Have you ever dreamt of a non browning apple? Me neither.
Do you remember as a kid, your mom would pack you an apple in your lunch? By apple, I mean a whole apple. Something you’d have to bite into to really give your chompers a work out. I mean, that’s what teeth are for, right?
Nowadays we have fancy slicers that can cut an apple into perfectly sized slices while leaving the core behind. No judgements! I definitely have my most favorite apple slicer and it does 16 slices that perfectly fit into my kids’ lunch containers! By lunchtime however, their perfect apple has slightly browned. Cause for pain? I should think not! Apples, much like avocados, bananas and a slew of other produce, begin to oxidize the moment oxygen touches the “injured” (cut) part of the fruit.
Do you eat your apple a day?
How many apples a day do you eat? I can’t keep apples in stock at my place! A juicy, crunchy apple is the go-to snack for each of my boys. 4 boys x 2 apples a day x 7 days a week = A LOT OF APPLES! I really could use my own apple tree (or two)! 🙂
In 2013 each Canadian ate an average of almost 12 kg of apples yet, believe it or not, apple sales have been on the decline for the last decade. The Canadian market has experienced a 50% decline in exports in that same period of time. Washington state produces more apples than the rest of the US combined, yet domestic consumption remains flat (hey, my boys are sure doing their part to keep things afloat!). Have people fallen out of love with the simple, portable fruit?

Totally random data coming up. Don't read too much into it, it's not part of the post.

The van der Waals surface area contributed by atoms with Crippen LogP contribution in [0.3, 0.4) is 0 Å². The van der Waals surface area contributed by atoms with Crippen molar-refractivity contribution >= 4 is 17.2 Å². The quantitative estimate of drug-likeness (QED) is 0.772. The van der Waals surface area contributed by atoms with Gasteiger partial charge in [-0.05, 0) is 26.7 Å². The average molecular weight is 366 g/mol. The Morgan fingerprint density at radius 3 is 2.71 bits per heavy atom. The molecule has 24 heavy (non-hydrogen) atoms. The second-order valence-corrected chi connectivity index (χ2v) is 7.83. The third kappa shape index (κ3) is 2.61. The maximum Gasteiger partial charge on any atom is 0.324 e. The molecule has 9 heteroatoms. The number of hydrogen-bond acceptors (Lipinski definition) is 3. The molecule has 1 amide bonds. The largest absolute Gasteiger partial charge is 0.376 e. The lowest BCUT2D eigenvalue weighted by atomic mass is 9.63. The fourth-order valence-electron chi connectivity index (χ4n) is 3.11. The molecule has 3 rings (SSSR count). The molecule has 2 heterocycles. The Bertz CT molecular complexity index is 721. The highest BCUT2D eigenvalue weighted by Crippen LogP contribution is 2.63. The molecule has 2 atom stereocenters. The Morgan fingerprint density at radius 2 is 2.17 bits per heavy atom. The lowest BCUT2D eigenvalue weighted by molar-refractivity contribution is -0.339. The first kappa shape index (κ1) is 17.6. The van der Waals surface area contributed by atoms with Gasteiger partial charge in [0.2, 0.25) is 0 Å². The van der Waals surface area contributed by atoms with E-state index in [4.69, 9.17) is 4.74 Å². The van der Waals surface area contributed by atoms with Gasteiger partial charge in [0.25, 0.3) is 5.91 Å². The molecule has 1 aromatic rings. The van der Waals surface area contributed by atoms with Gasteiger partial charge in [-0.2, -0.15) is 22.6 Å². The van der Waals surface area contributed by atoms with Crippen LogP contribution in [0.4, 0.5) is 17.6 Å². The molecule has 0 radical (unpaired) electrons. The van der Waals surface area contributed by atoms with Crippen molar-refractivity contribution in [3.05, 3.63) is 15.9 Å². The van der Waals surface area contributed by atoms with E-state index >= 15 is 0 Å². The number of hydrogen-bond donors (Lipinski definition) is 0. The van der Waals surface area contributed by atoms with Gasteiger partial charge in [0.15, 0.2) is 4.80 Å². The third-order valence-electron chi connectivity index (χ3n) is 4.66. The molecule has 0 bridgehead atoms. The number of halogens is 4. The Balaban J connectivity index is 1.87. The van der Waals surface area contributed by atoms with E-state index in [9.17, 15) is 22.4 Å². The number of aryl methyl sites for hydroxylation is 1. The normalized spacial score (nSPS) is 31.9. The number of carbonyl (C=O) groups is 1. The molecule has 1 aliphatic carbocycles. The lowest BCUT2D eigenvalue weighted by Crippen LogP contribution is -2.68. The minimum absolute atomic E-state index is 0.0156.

Science to the rescue?
One of the theories being tossed around by those in the apple industry is that apple sales were declining because of their lack of asthetics when cut! HUH?
Okanagan Specialty Fruits Inc., a Canadian agricultural biotech company, created the non-browning apple (Gala and Granny) in an effort to “open up a whole new market for packaged and pre-prepared foods”. In Libby speak, they scientifically altered the apple by turning off the browning genes. In science speak:
They added a gene sequence into the cultivar’s DNA that disrupts the function of the genes responsible for the browning process.
So, what’s the prob with a non-browning apple?
- It’s been genetically altered. No GMO is safe. Countless lab tests on rats have concluded that ingestion of genetically altered material is harmful and not enough time has passed to determine the long term side effects on humans.
- Bees know no boundaries, therefore organic apples are at risk of contamination from GM apples.
- The GM “non-browning” apple will always look fresh, even when it’s not. This can be all kinds of misleading to consumers.
- GMO labelling is not mandatory in most jurisdictions.
What can lil ‘ole me do to stop this GM apple?
Whether the GM Apple has been approved or not in your country, it is not on the market yet. There is still time to express your opinions and put a stop to the madness!
- START LOCAL: I like to always start at the local level by talking to farmers and telling them in no uncertain terms that I will not support their growth of the ‘Arctic’ apple.
- WRITE TO GROCERY CHAINS: Whole Foods has declared that by 2018, all food products in their U.S. and Canadian stores must be labeled to indicate whether they contain genetically modified organisms (GMOs), but that’s not good enough! Go on an email spree and let your favorite grocery chain know that you will not support them carrying the GM apple. Put on the pressure because as consumers, we hold all the cards.
If you’re in Canada, you may still have time! :
Contact: Canada’s Minister of Health
Write to your grocery store! (Here is a list of Canadian Grocery Stores)
Give this Fact Sheet to your local MLA
Write to your provincial and federal Ministers of Agriculture
If you’re in the EU, great news! The EU is giving each member state the power to ban the cultivation of GM crops even if they have been approved by the EU food safety authority.
Australians can breathe easy as well as there are no plans to introduce or approve the GM apple in your country.